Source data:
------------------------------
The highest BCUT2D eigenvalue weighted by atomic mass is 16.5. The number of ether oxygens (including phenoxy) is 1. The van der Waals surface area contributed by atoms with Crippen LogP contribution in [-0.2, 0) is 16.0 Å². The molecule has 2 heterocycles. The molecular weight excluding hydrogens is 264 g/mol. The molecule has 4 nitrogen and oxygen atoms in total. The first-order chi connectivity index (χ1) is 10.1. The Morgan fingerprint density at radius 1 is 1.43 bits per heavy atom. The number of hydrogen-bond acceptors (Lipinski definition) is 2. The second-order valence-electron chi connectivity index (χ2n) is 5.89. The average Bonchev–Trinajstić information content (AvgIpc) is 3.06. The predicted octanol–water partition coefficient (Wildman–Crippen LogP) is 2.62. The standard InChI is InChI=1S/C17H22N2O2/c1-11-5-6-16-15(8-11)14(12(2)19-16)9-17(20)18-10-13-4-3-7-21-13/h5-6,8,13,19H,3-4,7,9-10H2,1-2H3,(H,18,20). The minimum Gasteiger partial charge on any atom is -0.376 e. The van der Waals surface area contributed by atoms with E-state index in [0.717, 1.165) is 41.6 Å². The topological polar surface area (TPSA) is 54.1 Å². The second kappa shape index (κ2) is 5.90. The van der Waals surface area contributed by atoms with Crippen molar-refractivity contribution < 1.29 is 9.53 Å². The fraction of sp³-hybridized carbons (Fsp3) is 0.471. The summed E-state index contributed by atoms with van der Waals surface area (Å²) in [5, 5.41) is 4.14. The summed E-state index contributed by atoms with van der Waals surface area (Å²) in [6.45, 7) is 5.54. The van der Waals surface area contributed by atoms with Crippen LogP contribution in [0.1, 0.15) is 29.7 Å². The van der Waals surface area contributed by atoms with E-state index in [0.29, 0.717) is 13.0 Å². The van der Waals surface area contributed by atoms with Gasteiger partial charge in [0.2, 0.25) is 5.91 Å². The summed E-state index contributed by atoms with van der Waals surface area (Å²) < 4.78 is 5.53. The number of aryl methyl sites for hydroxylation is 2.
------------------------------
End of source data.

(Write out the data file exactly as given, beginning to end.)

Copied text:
The highest BCUT2D eigenvalue weighted by atomic mass is 16.5. The number of ether oxygens (including phenoxy) is 1. The van der Waals surface area contributed by atoms with Crippen LogP contribution in [-0.2, 0) is 16.0 Å². The molecule has 2 heterocycles. The molecular weight excluding hydrogens is 264 g/mol. The molecule has 4 nitrogen and oxygen atoms in total. The first-order chi connectivity index (χ1) is 10.1. The Morgan fingerprint density at radius 1 is 1.43 bits per heavy atom. The number of hydrogen-bond acceptors (Lipinski definition) is 2. The second-order valence-electron chi connectivity index (χ2n) is 5.89. The average Bonchev–Trinajstić information content (AvgIpc) is 3.06. The predicted octanol–water partition coefficient (Wildman–Crippen LogP) is 2.62. The standard InChI is InChI=1S/C17H22N2O2/c1-11-5-6-16-15(8-11)14(12(2)19-16)9-17(20)18-10-13-4-3-7-21-13/h5-6,8,13,19H,3-4,7,9-10H2,1-2H3,(H,18,20). The minimum Gasteiger partial charge on any atom is -0.376 e. The van der Waals surface area contributed by atoms with E-state index in [0.717, 1.165) is 41.6 Å². The topological polar surface area (TPSA) is 54.1 Å². The second kappa shape index (κ2) is 5.90. The van der Waals surface area contributed by atoms with Crippen molar-refractivity contribution < 1.29 is 9.53 Å². The fraction of sp³-hybridized carbons (Fsp3) is 0.471. The summed E-state index contributed by atoms with van der Waals surface area (Å²) in [5, 5.41) is 4.14. The summed E-state index contributed by atoms with van der Waals surface area (Å²) in [6.45, 7) is 5.54. The van der Waals surface area contributed by atoms with Crippen LogP contribution in [0.1, 0.15) is 29.7 Å². The van der Waals surface area contributed by atoms with E-state index in [0.29, 0.717) is 13.0 Å². The van der Waals surface area contributed by atoms with Gasteiger partial charge in [0.2, 0.25) is 5.91 Å². The summed E-state index contributed by atoms with van der Waals surface area (Å²) < 4.78 is 5.53. The number of aryl methyl sites for hydroxylation is 2.